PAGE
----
They may not yet be Super Bowl-relevant or even tournament ready, but the giant leap that is moving a budding football program from doormat on to the plus-.500 brink has officially happened before your very eyes.

The extremely young and talented New York Jets, at 3-2 and in second place in the AFC East, are here because of the patience and long-term stubbornness of Joe Douglas.

And as painful as the last few years have been, doing things the right way, the patient way, is always best in this league—in a world that features a hard and unforgiving hard salary cap. It’s simply the only way to grab a hold of actual sustainability.

Joe Douglas knew that, and the first signs of his plan actually paying off have arrived—with the youngest kids taking center stage.

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Robby Sabo is a co-founder, developer and credentialed New York Jets content creator for Jets X-Factor | Jet X, which includes Sabo's Sessions (in-depth film breakdowns) and Sabo with the Jets. Host: Underdog Jets Podcast with Wayne Chrebet and Sabo Radio. Member: Pro Football Writers of America. Coach: Port Jervis (NY) High School. Washed up strong safety and 400M runner. Founder: Elite Sports NY - ESNY (sold in 2020). SEO: XLM Email: robby.sabo[at]
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1 year ago

Robby, thank you for an excellent piece, in tenor and execution.
I have been preaching patience on all Jet forums.
If we want the long-term, year-after-year success that we’ve seen in places like Baltimore, Pittsburgh and yes, NE, we need to let the process of building play out. I love where we are, and are going.
On the individual game front, you nailed it. When they closed to 19-17 I saw disaster coming. Given the state of their team, we should have had our foot firmly on their neck w/ no mercy, but we didn’t. I agree that the D gave up too much ground to a very poorly rated O-Line (even before the Armstead injury). I hope LaFleur has learned the lesson of early down passing to loosen the box and allow later rush yds.
A win is a win and “the kids are alright”. Go Jets

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1 year ago

I’m really happy with how much better Zach looks. This is what we need from Zach year-2. Don’t kill us with turnovers, make the right throw. Excellent job and growth by the kid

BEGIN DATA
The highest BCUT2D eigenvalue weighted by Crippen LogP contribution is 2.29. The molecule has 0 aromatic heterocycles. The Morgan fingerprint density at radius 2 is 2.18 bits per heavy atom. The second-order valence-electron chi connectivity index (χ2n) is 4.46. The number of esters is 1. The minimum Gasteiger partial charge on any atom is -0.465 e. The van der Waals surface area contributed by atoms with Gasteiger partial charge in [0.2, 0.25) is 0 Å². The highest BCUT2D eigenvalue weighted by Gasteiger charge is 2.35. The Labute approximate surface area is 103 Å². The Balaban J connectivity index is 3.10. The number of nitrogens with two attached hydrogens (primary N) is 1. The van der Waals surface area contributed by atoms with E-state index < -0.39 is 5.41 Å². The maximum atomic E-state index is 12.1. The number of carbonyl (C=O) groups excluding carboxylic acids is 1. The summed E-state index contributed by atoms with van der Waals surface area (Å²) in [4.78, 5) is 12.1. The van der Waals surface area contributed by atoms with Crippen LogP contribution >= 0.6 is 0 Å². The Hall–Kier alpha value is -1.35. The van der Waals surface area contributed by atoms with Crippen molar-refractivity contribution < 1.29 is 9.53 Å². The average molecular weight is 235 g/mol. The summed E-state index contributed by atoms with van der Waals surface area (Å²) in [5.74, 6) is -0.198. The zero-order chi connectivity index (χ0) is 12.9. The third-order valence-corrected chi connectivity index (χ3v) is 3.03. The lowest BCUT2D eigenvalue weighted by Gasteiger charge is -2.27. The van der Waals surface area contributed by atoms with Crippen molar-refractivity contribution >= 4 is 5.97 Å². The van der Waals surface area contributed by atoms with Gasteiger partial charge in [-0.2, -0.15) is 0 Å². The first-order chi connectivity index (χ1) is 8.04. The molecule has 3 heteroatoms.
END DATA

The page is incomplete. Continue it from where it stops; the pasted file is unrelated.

Peter Buell
Peter Buell
1 year ago

Last year, post draft I was pretty sure the Jets had finally found thier man to lead this organization.
After this prior offseason both draft and free agency, I’m sure of it.
The returns he was able to get on guys with one foot and an arm out the door were amazing.
Two 1s and a 3 for an unhappy cb who is being paid elsewhere to under-perform.
. A 2nd and 5th for Sam I am who most people had given up on.
He played the draft like a maestro. I was wondering why we drafted a rb in early round 2 when Carter looked so good when healthy last year.
I wonder no more. Sometimes Hall looks like he’s shot out of a rocket. I still love Carter but it’s become obvious in a short time, Breece has another gear and is a big play guy.
The first 3 games I was getting very frustrated with Saleh and some really stupid penalties..
Slowly but surely this team is eliminating more and more of the bad and adding more good.
One pet peeve that I’m expecting will go away sooner rather than later with more familiarity is the opponent turning 3rd downs into firsts..
I’m a Jets fan and I’m so excited for tge future.
PS: Zack showed today he can reign it in when he needs to and avoid the worst plays. A sack or a throw away is much better than a pick.
A game manager that puts up 40 can play for me any day.
All about everyone checking thier ego at the door.

1 year ago

Very happy w the win. We seem to hit a lull early second half each week. Hopefully something they can correct. Down the road Belichecks going to run it up the gut against us all day until we stop it. We can beat them and the broncos.

1 year ago
Reply to  Jimjets

Agree, the Dolphins were able to gain 3-5 yards on the ground, up the middle, all day long and now that’s on film for other teams to see. You add an efficient, veteran passing game to that and the Jets are in trouble But if they fix it, they can win some games, maybe go 9-8.